HomeTechFacebook accused of 'misleading' the public about ads targeting teens

Facebook accused of ‘misleading’ the public about ads targeting teens

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Facebook has faced increased scrutiny over its impact on teens.

Sarah Tew / CNET

Facebook continues to collect data from children and adolescents, despite making changes to the way advertisers can reach young people earlier this year, a report released Monday night by advocacy groups Reset Australia, says Fairplay and Global Action Plan.

The social network, which changed its name to Meta this year, said in July that advertisers would no longer be able to target ads to people under the age of 18 based on their interests or activity on other apps and websites. The changes, made in response to concerns raised by youth advocates, meant that advertisers were only allowed to target teens based on their age, gender and location.

in a letter sent to CEO Mark Zuckerberg, 46 advocacy groups, including Reset Australia, Amnesty International USA and FairPlay, accuse the social media company of misleading the public and lawmakers about how much it restricts advertising aimed at teenagers.

“While Facebook says it will no longer allow advertisers to selectively target teens, it appears Facebook itself continues to target teens, only now with the power of artificial intelligence,” the letter says.

The advocacy groups cited a report detailing an experiment in which Reset Australia researchers Elena Yi-Ching Ho and Rys Farthing, with the help of journalist Matthias Eberl, created three accounts: one registered as 13 years old and two as 16 years old. -Ancient. The researchers said they discovered through their experiment that Facebook’s ad delivery system is still collecting data from children and teens.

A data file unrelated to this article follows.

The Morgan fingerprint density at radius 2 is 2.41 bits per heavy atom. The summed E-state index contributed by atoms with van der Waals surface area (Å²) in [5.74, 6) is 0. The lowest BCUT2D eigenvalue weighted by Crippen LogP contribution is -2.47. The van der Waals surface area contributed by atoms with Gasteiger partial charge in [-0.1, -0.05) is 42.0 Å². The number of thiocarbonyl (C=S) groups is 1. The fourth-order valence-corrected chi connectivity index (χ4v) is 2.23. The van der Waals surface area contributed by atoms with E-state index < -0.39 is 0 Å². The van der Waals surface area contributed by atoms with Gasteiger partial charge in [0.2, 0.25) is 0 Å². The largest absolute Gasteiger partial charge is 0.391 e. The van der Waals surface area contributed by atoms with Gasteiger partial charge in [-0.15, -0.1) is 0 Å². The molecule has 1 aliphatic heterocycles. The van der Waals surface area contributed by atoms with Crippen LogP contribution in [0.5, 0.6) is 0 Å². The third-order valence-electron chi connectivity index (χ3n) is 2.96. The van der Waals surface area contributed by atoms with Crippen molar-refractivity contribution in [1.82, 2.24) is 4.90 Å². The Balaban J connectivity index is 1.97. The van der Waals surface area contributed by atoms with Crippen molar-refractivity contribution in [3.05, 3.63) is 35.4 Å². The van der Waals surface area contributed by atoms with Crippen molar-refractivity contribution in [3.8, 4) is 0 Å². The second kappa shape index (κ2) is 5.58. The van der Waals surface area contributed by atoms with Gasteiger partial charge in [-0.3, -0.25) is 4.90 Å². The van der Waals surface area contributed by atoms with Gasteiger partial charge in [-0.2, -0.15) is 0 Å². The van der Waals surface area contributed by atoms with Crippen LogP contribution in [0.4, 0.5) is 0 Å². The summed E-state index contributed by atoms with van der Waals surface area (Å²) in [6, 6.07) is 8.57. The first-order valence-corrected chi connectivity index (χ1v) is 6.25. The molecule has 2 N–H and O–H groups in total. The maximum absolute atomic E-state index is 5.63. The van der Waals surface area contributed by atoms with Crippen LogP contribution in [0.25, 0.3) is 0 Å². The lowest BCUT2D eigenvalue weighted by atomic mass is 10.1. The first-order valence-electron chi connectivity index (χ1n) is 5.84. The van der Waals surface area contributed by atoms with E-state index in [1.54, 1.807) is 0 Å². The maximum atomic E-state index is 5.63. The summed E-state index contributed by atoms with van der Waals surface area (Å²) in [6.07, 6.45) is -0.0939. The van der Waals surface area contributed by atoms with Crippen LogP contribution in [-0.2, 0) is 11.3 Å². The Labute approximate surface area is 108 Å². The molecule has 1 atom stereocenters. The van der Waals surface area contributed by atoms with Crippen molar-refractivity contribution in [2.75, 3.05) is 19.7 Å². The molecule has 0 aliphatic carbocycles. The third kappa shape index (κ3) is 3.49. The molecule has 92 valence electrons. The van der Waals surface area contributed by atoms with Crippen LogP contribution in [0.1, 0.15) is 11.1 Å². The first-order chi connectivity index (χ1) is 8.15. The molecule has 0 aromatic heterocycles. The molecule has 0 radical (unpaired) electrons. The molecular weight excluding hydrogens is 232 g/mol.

The researchers describe this AI-powered system as an “extremely powerful algorithm that can predict the advertising that each user may interact with.” Facebook can still collect data from browser tabs and pages kids open, information like which buttons they click, terms they searched for, and products they bought or put in their basket, according to the report.

Meta spokesman Joe Osborne said the company has not seen the report, but said the social network “does not use data from the websites and applications of our advertisers and partners to personalize ads for people under the age of 18.”

“The reason this information appears in our transparency tools is because teens visit sites or applications that use our business tools. We want to provide transparency to the data we receive, even if it is not used for ad personalization,” he said. .

The groups are urging Facebook to be more transparent about the impact of changes to its ad targeting and to end “surveillance marketing” for children and teens.

The social media giant has faced increased scrutiny over its impact on teens after former Facebook product manager turned whistleblower Frances Haugen leaked thousands of pages of internal documents to the Securities and Exchange Commission. USA and Congress. The Wall Street Journal ran a series of stories based in part on Facebook’s internal investigation, including an article on how Facebook knew it was “toxic” to teenage girls and made body image problems worse for some young people. Facebook said the investigation was being mischaracterized, noting that Instagram also connected teens with their friends and family.

Advocacy groups say data collection via artificial intelligence to serve teens’ advertising is “especially concerning” because a teen with an eating disorder or struggling with mental health issues may see weight loss ads. .

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